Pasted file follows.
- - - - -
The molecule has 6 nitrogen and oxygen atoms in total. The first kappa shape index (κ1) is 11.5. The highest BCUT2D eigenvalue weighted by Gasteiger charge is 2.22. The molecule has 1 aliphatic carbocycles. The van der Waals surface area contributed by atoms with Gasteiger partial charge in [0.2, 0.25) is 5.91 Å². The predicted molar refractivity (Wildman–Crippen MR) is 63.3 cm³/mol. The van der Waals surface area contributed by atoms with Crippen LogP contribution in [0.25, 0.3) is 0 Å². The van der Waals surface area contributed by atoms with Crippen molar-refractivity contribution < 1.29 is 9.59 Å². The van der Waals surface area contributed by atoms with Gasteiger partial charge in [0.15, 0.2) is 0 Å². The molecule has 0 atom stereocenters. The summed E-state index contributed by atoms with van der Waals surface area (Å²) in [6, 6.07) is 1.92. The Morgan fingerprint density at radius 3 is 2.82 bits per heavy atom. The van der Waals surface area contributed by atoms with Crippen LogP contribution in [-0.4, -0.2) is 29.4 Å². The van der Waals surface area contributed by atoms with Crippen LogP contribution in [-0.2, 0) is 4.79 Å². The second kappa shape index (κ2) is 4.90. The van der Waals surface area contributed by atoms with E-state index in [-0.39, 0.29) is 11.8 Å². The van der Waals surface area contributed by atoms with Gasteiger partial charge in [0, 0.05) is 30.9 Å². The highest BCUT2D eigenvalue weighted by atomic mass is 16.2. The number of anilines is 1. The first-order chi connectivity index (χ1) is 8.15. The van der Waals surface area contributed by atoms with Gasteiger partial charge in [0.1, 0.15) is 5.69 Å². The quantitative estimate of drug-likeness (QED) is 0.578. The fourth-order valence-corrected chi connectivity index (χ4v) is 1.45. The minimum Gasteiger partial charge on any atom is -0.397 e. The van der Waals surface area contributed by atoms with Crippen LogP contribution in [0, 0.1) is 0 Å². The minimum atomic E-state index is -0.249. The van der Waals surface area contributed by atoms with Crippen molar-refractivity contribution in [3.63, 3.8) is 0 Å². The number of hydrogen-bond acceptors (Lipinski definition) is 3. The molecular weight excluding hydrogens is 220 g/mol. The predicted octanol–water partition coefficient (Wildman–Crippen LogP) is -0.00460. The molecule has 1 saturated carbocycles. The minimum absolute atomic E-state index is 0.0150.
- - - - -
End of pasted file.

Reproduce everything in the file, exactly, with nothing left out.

The molecule has 6 nitrogen and oxygen atoms in total. The first kappa shape index (κ1) is 11.5. The highest BCUT2D eigenvalue weighted by Gasteiger charge is 2.22. The molecule has 1 aliphatic carbocycles. The van der Waals surface area contributed by atoms with Gasteiger partial charge in [0.2, 0.25) is 5.91 Å². The predicted molar refractivity (Wildman–Crippen MR) is 63.3 cm³/mol. The van der Waals surface area contributed by atoms with Crippen LogP contribution in [0.25, 0.3) is 0 Å². The van der Waals surface area contributed by atoms with Crippen molar-refractivity contribution < 1.29 is 9.59 Å². The van der Waals surface area contributed by atoms with Gasteiger partial charge in [0.15, 0.2) is 0 Å². The molecule has 0 atom stereocenters. The summed E-state index contributed by atoms with van der Waals surface area (Å²) in [6, 6.07) is 1.92. The Morgan fingerprint density at radius 3 is 2.82 bits per heavy atom. The van der Waals surface area contributed by atoms with Crippen LogP contribution in [-0.4, -0.2) is 29.4 Å². The van der Waals surface area contributed by atoms with Crippen LogP contribution in [-0.2, 0) is 4.79 Å². The second kappa shape index (κ2) is 4.90. The van der Waals surface area contributed by atoms with E-state index in [-0.39, 0.29) is 11.8 Å². The van der Waals surface area contributed by atoms with Gasteiger partial charge in [0, 0.05) is 30.9 Å². The highest BCUT2D eigenvalue weighted by atomic mass is 16.2. The number of anilines is 1. The first-order chi connectivity index (χ1) is 8.15. The van der Waals surface area contributed by atoms with Gasteiger partial charge in [0.1, 0.15) is 5.69 Å². The quantitative estimate of drug-likeness (QED) is 0.578. The fourth-order valence-corrected chi connectivity index (χ4v) is 1.45. The minimum Gasteiger partial charge on any atom is -0.397 e. The van der Waals surface area contributed by atoms with Crippen LogP contribution in [0, 0.1) is 0 Å². The minimum atomic E-state index is -0.249. The van der Waals surface area contributed by atoms with Crippen molar-refractivity contribution in [3.63, 3.8) is 0 Å². The number of hydrogen-bond acceptors (Lipinski definition) is 3. The molecular weight excluding hydrogens is 220 g/mol. The predicted octanol–water partition coefficient (Wildman–Crippen LogP) is -0.00460. The molecule has 1 saturated carbocycles. The minimum absolute atomic E-state index is 0.0150.